Oil, the Environment, and the Limits of Human Abilities

I've not written much about the tragic oil spill in the Gulf.  I do believe that it could have been prevented, but there have been a number of factors that have conspired to create this situation. 

First is our propensity to use oil and oil related products.  As Charlie Crist said on the Today show this morning, this disaster should be a wake up call to Americans that we need to change our habits when it comes to oil usage (and he's a Republican).  But consider how we drive -- how I drive.  I drive a small car, but . . . There are all the plastics we use, etc.  Oh, and he said that the judges decision to stop the moratorium on drilling was, to use his own words -- "ludicrous!"  (Again, he's a Republican).

Then there's greed.  Consider that this accident might not have happened had the companies used the same technology used in the North Sea deep water drilling, adding an extra layer of protection of a remote shut off system as required by Brazil and Norway, but not the US.  Yes, this has never been tested in real life, and there are questions of its usefulness, but we'll never know in this case because BP didn't want to spend the extra 500,000 and under the Bush Administration, it was decided not to require them.

As with the drug situation that compounds immigration, we as Americans are our own worst enemies.  We want what we want without the consequences.  But that isn't the way life works.  The more we push the boundaries, the more likely we're going to have trouble.  The reality in this case is that the only people who know how to fix the problem are the ones who caused it.  And as for the clean up, well, you can't really do clean up well until you shut off the source of the problem.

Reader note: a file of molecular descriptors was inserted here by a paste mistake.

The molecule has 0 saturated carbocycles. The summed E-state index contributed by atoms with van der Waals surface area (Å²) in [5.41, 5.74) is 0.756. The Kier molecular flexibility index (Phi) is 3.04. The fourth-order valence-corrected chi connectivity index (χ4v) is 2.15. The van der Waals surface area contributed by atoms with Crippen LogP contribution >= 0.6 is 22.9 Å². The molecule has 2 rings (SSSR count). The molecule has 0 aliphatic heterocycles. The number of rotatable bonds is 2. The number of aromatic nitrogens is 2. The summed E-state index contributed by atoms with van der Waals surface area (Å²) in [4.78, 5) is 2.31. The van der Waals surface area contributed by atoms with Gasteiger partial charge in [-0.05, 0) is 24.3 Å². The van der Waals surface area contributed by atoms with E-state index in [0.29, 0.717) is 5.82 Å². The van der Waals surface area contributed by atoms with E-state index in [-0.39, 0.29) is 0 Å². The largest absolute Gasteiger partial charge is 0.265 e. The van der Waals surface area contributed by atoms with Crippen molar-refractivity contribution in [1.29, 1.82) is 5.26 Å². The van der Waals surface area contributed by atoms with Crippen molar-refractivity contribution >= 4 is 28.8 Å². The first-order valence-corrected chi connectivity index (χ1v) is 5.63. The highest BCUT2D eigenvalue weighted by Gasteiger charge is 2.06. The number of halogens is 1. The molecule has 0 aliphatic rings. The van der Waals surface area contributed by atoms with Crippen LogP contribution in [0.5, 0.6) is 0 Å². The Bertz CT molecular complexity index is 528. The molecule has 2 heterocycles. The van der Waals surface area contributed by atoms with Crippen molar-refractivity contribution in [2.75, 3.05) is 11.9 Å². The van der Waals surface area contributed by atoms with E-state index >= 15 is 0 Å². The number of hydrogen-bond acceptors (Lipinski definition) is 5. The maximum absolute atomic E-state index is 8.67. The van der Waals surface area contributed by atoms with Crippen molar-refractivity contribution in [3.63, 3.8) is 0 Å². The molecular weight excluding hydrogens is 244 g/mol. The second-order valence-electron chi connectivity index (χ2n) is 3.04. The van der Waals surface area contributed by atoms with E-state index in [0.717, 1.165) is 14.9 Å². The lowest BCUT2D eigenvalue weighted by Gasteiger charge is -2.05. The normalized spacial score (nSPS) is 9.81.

I saw yesterday that Kevin Costner has a partial solution to getting oil out of the water.  Let's try it.  Let's do what we can, but let's also remember the role we all play in the problem.  Americans say they want smaller government, but then complain when the government isn't there to save them.  Ironic, isn't it!

I'll not be saying a whole lot more on this issue, but the point I'd like to end on is simply this -- we often make the beds we sleep in!


z.electric said…
The single biggest consumer of oil/gas related products is industry.

Forget just plastics, EVERYTHING you consume involves burning oil/gas based resources somewhere in its life cycle. It'd take a momentous societal change to weane us off the stuff.

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